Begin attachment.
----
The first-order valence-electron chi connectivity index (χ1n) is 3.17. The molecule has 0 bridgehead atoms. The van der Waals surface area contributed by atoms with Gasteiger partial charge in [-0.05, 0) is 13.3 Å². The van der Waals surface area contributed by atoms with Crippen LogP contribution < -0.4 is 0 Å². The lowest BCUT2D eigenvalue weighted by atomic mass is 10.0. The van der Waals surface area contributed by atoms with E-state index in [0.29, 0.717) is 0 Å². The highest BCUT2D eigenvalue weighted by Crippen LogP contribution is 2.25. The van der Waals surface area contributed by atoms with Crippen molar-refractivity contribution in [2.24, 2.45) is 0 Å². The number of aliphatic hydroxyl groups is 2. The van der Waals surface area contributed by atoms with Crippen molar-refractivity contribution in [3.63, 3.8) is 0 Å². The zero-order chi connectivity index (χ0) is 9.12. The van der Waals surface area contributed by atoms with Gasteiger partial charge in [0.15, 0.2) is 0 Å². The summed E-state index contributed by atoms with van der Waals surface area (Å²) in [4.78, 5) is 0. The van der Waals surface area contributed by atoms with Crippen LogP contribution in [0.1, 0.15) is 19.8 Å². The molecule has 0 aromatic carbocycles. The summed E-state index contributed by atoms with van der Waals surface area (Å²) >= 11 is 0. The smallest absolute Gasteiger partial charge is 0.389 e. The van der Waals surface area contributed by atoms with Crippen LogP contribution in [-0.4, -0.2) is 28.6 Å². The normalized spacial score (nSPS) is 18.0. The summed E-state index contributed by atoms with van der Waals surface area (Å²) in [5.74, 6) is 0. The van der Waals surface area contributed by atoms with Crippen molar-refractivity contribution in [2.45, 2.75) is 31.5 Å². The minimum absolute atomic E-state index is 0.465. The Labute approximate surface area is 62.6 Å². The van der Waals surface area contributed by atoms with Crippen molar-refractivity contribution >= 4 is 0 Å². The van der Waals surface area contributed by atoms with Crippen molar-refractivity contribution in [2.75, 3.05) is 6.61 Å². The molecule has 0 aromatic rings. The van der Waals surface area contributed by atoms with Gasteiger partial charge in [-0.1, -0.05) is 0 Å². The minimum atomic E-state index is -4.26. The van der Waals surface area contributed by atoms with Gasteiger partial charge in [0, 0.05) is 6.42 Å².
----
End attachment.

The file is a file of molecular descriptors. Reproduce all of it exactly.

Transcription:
The first-order valence-electron chi connectivity index (χ1n) is 3.17. The molecule has 0 bridgehead atoms. The van der Waals surface area contributed by atoms with Gasteiger partial charge in [-0.05, 0) is 13.3 Å². The van der Waals surface area contributed by atoms with Crippen LogP contribution < -0.4 is 0 Å². The lowest BCUT2D eigenvalue weighted by atomic mass is 10.0. The van der Waals surface area contributed by atoms with E-state index in [0.29, 0.717) is 0 Å². The highest BCUT2D eigenvalue weighted by Crippen LogP contribution is 2.25. The van der Waals surface area contributed by atoms with Crippen molar-refractivity contribution in [2.24, 2.45) is 0 Å². The number of aliphatic hydroxyl groups is 2. The van der Waals surface area contributed by atoms with Crippen molar-refractivity contribution in [3.63, 3.8) is 0 Å². The zero-order chi connectivity index (χ0) is 9.12. The van der Waals surface area contributed by atoms with Gasteiger partial charge in [0.15, 0.2) is 0 Å². The summed E-state index contributed by atoms with van der Waals surface area (Å²) in [4.78, 5) is 0. The van der Waals surface area contributed by atoms with Crippen LogP contribution in [0.1, 0.15) is 19.8 Å². The molecule has 0 aromatic carbocycles. The summed E-state index contributed by atoms with van der Waals surface area (Å²) >= 11 is 0. The smallest absolute Gasteiger partial charge is 0.389 e. The van der Waals surface area contributed by atoms with Crippen LogP contribution in [-0.4, -0.2) is 28.6 Å². The normalized spacial score (nSPS) is 18.0. The summed E-state index contributed by atoms with van der Waals surface area (Å²) in [5.74, 6) is 0. The van der Waals surface area contributed by atoms with Crippen molar-refractivity contribution in [2.45, 2.75) is 31.5 Å². The minimum absolute atomic E-state index is 0.465. The Labute approximate surface area is 62.6 Å². The van der Waals surface area contributed by atoms with Crippen molar-refractivity contribution >= 4 is 0 Å². The van der Waals surface area contributed by atoms with Crippen molar-refractivity contribution in [2.75, 3.05) is 6.61 Å². The molecule has 0 aromatic rings. The van der Waals surface area contributed by atoms with Gasteiger partial charge in [-0.1, -0.05) is 0 Å². The minimum atomic E-state index is -4.26. The van der Waals surface area contributed by atoms with Gasteiger partial charge in [0, 0.05) is 6.42 Å².